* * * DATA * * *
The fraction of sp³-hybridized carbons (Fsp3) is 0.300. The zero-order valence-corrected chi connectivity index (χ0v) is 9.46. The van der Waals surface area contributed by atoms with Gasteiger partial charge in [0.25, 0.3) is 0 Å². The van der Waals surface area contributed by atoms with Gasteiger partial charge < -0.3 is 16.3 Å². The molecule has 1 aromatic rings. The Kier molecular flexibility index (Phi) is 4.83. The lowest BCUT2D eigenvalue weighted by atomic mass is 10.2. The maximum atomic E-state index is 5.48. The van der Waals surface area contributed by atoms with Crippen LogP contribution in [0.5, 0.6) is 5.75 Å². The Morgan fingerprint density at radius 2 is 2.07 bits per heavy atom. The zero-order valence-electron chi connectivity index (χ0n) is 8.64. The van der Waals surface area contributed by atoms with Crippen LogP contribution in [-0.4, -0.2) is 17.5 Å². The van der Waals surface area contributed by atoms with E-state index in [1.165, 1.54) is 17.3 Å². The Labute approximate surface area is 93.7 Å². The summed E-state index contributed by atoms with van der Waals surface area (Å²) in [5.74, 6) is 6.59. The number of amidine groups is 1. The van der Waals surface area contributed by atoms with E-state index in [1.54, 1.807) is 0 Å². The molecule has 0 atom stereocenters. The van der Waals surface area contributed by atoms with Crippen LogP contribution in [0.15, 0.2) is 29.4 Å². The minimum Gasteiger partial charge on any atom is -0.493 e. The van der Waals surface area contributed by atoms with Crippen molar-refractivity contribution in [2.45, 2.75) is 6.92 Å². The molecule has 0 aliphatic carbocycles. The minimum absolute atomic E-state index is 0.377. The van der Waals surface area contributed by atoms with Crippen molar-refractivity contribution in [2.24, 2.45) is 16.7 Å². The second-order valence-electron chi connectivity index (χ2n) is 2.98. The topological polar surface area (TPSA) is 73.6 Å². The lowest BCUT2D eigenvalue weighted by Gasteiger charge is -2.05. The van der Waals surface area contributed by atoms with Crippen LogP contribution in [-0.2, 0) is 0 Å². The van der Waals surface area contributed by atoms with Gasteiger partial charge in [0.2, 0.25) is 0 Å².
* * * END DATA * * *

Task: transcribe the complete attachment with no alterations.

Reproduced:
The fraction of sp³-hybridized carbons (Fsp3) is 0.300. The zero-order valence-corrected chi connectivity index (χ0v) is 9.46. The van der Waals surface area contributed by atoms with Gasteiger partial charge in [0.25, 0.3) is 0 Å². The van der Waals surface area contributed by atoms with Gasteiger partial charge < -0.3 is 16.3 Å². The molecule has 1 aromatic rings. The Kier molecular flexibility index (Phi) is 4.83. The lowest BCUT2D eigenvalue weighted by atomic mass is 10.2. The maximum atomic E-state index is 5.48. The van der Waals surface area contributed by atoms with Crippen LogP contribution in [0.5, 0.6) is 5.75 Å². The Morgan fingerprint density at radius 2 is 2.07 bits per heavy atom. The zero-order valence-electron chi connectivity index (χ0n) is 8.64. The van der Waals surface area contributed by atoms with Crippen LogP contribution in [-0.4, -0.2) is 17.5 Å². The van der Waals surface area contributed by atoms with E-state index in [1.165, 1.54) is 17.3 Å². The Labute approximate surface area is 93.7 Å². The summed E-state index contributed by atoms with van der Waals surface area (Å²) in [5.74, 6) is 6.59. The number of amidine groups is 1. The van der Waals surface area contributed by atoms with E-state index in [1.54, 1.807) is 0 Å². The molecule has 0 atom stereocenters. The van der Waals surface area contributed by atoms with Crippen LogP contribution in [0.15, 0.2) is 29.4 Å². The minimum Gasteiger partial charge on any atom is -0.493 e. The van der Waals surface area contributed by atoms with Crippen molar-refractivity contribution in [2.45, 2.75) is 6.92 Å². The molecule has 0 aliphatic carbocycles. The minimum absolute atomic E-state index is 0.377. The van der Waals surface area contributed by atoms with Crippen molar-refractivity contribution in [2.24, 2.45) is 16.7 Å². The second-order valence-electron chi connectivity index (χ2n) is 2.98. The topological polar surface area (TPSA) is 73.6 Å². The lowest BCUT2D eigenvalue weighted by Gasteiger charge is -2.05. The van der Waals surface area contributed by atoms with Crippen LogP contribution in [-0.2, 0) is 0 Å². The van der Waals surface area contributed by atoms with Gasteiger partial charge in [0.2, 0.25) is 0 Å².